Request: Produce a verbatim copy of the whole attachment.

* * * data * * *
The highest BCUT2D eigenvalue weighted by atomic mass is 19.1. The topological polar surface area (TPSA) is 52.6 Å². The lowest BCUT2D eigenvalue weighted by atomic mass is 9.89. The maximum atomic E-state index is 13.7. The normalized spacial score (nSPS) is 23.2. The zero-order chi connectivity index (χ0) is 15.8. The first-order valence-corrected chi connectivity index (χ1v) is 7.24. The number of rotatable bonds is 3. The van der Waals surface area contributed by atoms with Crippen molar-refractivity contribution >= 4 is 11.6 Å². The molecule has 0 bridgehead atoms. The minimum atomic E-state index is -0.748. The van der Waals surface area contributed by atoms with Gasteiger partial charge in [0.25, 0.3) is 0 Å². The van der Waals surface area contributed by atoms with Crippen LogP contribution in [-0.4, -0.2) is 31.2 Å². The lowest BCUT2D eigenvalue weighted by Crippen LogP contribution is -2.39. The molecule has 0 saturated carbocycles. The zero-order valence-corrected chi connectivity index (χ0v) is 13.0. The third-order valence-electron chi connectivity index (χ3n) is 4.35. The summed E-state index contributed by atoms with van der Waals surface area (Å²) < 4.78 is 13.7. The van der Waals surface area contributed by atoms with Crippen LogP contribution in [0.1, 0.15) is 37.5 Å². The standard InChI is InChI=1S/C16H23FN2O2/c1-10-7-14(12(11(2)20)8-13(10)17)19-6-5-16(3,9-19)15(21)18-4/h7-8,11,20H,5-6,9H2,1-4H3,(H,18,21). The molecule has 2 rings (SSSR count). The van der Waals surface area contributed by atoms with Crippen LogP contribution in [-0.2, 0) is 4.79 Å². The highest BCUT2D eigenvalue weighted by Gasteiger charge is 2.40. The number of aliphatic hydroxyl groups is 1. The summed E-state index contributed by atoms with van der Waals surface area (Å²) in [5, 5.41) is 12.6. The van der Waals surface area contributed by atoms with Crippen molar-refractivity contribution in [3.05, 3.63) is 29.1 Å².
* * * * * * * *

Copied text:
The highest BCUT2D eigenvalue weighted by atomic mass is 19.1. The topological polar surface area (TPSA) is 52.6 Å². The lowest BCUT2D eigenvalue weighted by atomic mass is 9.89. The maximum atomic E-state index is 13.7. The normalized spacial score (nSPS) is 23.2. The zero-order chi connectivity index (χ0) is 15.8. The first-order valence-corrected chi connectivity index (χ1v) is 7.24. The number of rotatable bonds is 3. The van der Waals surface area contributed by atoms with Crippen molar-refractivity contribution >= 4 is 11.6 Å². The molecule has 0 bridgehead atoms. The minimum atomic E-state index is -0.748. The van der Waals surface area contributed by atoms with Gasteiger partial charge in [0.25, 0.3) is 0 Å². The van der Waals surface area contributed by atoms with Crippen LogP contribution in [-0.4, -0.2) is 31.2 Å². The lowest BCUT2D eigenvalue weighted by Crippen LogP contribution is -2.39. The molecule has 0 saturated carbocycles. The zero-order valence-corrected chi connectivity index (χ0v) is 13.0. The third-order valence-electron chi connectivity index (χ3n) is 4.35. The summed E-state index contributed by atoms with van der Waals surface area (Å²) < 4.78 is 13.7. The van der Waals surface area contributed by atoms with Crippen LogP contribution in [0.1, 0.15) is 37.5 Å². The standard InChI is InChI=1S/C16H23FN2O2/c1-10-7-14(12(11(2)20)8-13(10)17)19-6-5-16(3,9-19)15(21)18-4/h7-8,11,20H,5-6,9H2,1-4H3,(H,18,21). The molecule has 2 rings (SSSR count). The van der Waals surface area contributed by atoms with Crippen LogP contribution in [-0.2, 0) is 4.79 Å². The highest BCUT2D eigenvalue weighted by Gasteiger charge is 2.40. The number of aliphatic hydroxyl groups is 1. The summed E-state index contributed by atoms with van der Waals surface area (Å²) in [5, 5.41) is 12.6. The van der Waals surface area contributed by atoms with Crippen molar-refractivity contribution in [3.05, 3.63) is 29.1 Å².